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Enquiry from Online Galleries regarding "A Fine Neoclassical Style Gilt-Bronze Hanging Clock and Barometer, with Wedgwood style Jasperware plaques"
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The clock and barometer are each surmounted by accompanying thermometers, jasperware plaques and ribbon tied finials. The exceptional gilt-bronze cases are embellished with garlands of roses, ears of grain, cornucopia, fruiting vines and oak leaves in reference to the four seasons. Flanking the upper Jasperware plaque two heads with delicate wings personify the wind.
The set is based on a clock and matching barometer attributed to Pierre-Joseph-Désiré Gouthière (1732-1813), formerly at the Chateau de Saint-Cloud and now residing in the permanent collection of the Musée du Louvre (cat. no's 392 and 393).
The clock has a white enamelled dial with the hours marked in Roman Numerals and the seconds in divisions of five in Arabic numerals. It has a French eight-day duration spring powered movement striking the half hours and the full hours on a single bell. The suspension is a normal bimetallic spring with an adjustable brass pendulum driving an anchor escapement. The movement stamped with the number '80'. The thermometer surmounting the clock consists of a mercury filled glass thermometer capillary tube with the scale running from 25 degrees below zero to 35 degrees above, following the Réaumur scale which was in use at the time of Louis XIV.
The aneroid barometer has a conforming white enamel dial and shows an indication of barometric change moving through the range TEMPETE, Gx Pluie, Pluie Ou VARIABLE, Beau Temps, Beau Fixe, TRES SEC, (Stormy, Rainy Variable, Nice Weather, Fair Weather and Very Dry). The thermometer set above the barometer, consists of an alcohol filled glass thermometer capillary tube with a scale running from 25 degrees below zero to 35 degrees above, following the Réaumur scale.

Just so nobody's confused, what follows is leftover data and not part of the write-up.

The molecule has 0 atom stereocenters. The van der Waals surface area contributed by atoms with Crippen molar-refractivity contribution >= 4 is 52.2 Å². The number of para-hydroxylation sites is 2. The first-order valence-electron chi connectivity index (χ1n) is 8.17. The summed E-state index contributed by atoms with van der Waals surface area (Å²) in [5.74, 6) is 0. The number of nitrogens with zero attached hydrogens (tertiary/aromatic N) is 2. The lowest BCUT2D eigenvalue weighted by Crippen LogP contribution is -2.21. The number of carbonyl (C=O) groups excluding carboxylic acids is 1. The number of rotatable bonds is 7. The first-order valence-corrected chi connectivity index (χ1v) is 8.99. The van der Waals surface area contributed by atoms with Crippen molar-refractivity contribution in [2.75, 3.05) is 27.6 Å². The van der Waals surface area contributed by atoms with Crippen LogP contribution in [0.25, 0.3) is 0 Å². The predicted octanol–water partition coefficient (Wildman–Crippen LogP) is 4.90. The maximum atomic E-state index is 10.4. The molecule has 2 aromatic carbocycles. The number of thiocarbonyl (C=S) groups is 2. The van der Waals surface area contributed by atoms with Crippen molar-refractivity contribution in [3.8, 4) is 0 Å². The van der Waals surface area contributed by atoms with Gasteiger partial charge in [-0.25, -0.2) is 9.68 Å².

The unusually cold temperatures attainted in Paris during the winter of 1785 are indicated on the two thermometers and explains the extremes of the scale used.
Pierre Gouthière (1732 - 1813) son of a saddle maker, Pierre Gouthière rose to become the most famous Parisian bronze chaser and gilder of the late 1700s, receiving commissions from some of the leading connoisseurs of his day. Like many successful apprentices, he married the widow of his first employer and took over his establishment. Success came quickly, and in November 1767 he received the title of doreur du roi (Gilder to the King) from Louis XV. Gouthière also supplied works to the Comte d'Artois, the Marquis de Marigny, and the marchand-mercier Dominique Daguerre, among others.
Gouthière was a master of chasing and invented a new type of gilding that left a matte finish. He combined polished with matte finishes to create varied effects on the surfaces of his bronzes. He made many types of objects, including furniture mounts, ornaments for mantelpieces and coaches, and mounts for porcelain or marble vases.
Alcouffe, D, 'Gilt Bronzes in the Louvre', p. 213
|Height||116.00 cm||(45.67 inches)|
|Width||23.00 cm||(9.06 inches)|
|Depth||10.00 cm||(3.94 inches)|